We’ve known that our 11-year-old son, Ian, has ADHD (attention deficit hyperactivity disorder) since he was in third grade. Actually, we knew something was wrong even when he was in preschool. He was having major meltdowns, had no impulse control, was constantly touching things, and couldn’t seem to stop running. He even ran out of his classroom. One time he almost got hit by a bus after he did so; he just wasn’t paying attention.
But no one could diagnose him. It was a very hectic, stressful time because he was so hard to control. Finally, three years ago, I showed a video of his behavior to the staff at a child development center and they said, “Oh, that’s ADHD.”
Does your husband complain that you never listen? Does your wife say she feels like you’re just one more child in the house? Have your friends lost patience with you because you’re late all the time?
ADHD could be to blame. The condition starts in childhood, but it can stay into adulthood. Some people don’t even know they have ADHD until they’re adults. And if you have it, it could be causing relationship problems.
Learn the red flags and what to do about them.
Ian’s behavior is now better controlled, thanks to medications and a classroom aide at school. But the summers are challenging. Both my husband and I work full time, and we can’t leave Ian home alone. Even when he’s on medication, he acts without thinking and can easily get into trouble. We did find an ADHD camp, but it was an hour away, and we couldn’t drive there and back twice a day. We tried one day care center, but that turned out to be a disaster -- their way of disciplining him was to make him sit in a corner. That doesn’t work for a child with ADHD. And private babysitters are just too expensive, especially given our medical bills.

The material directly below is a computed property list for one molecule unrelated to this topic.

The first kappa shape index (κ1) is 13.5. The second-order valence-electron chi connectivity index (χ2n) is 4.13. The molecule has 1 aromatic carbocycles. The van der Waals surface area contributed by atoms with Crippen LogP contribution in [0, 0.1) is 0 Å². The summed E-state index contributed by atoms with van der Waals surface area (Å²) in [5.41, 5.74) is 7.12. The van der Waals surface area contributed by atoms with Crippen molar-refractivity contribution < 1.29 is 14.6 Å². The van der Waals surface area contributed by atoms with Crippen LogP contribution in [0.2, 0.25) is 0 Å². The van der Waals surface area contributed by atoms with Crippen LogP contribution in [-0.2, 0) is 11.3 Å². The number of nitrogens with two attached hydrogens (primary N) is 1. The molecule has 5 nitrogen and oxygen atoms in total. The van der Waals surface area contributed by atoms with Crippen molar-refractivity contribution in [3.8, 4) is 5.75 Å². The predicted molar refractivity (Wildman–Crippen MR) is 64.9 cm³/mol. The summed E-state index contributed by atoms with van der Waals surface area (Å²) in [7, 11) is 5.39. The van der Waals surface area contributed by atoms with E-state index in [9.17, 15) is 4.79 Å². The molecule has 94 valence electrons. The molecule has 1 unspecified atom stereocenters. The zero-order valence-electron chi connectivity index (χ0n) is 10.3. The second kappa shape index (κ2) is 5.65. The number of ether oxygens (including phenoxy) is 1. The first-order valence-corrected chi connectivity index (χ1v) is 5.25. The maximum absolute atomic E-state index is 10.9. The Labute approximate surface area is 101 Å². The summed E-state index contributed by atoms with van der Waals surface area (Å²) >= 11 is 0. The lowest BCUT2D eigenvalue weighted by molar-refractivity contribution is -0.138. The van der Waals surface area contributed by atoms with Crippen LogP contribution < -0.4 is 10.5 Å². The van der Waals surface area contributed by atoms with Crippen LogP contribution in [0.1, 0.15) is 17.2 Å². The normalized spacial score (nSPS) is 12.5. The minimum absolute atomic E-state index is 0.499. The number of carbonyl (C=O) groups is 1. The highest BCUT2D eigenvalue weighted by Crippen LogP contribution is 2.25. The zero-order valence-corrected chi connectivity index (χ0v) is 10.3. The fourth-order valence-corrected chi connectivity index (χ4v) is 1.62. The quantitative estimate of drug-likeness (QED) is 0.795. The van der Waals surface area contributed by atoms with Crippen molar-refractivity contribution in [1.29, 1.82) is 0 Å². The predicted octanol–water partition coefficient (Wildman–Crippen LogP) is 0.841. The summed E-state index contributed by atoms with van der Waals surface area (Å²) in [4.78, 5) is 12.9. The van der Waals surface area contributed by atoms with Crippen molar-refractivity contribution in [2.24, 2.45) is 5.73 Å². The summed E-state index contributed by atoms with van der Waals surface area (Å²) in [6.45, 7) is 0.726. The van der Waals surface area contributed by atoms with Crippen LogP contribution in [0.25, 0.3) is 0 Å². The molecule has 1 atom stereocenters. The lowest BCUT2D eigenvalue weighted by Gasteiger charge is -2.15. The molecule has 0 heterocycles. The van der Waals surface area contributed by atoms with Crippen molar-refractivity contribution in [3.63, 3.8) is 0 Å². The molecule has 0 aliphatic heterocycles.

Finally, a couple years ago, we found an all-day summer program at a local elementary school. The staff there really wanted to make it work with Ian. They understand that he can get anxious or overstimulated, so we created a “quiet zone” for him outside. He can go there if he feels too hyper. He knows it’s a place just for him where he can go and get calm. We also taught him how to breathe and count to 10 when he feels an attack coming on. And because that program is for many age groups, it’s easier for Ian to make friends. He can find children who are around his developmental age, which is 8. He will be caught up, developmentally, by 8th grade.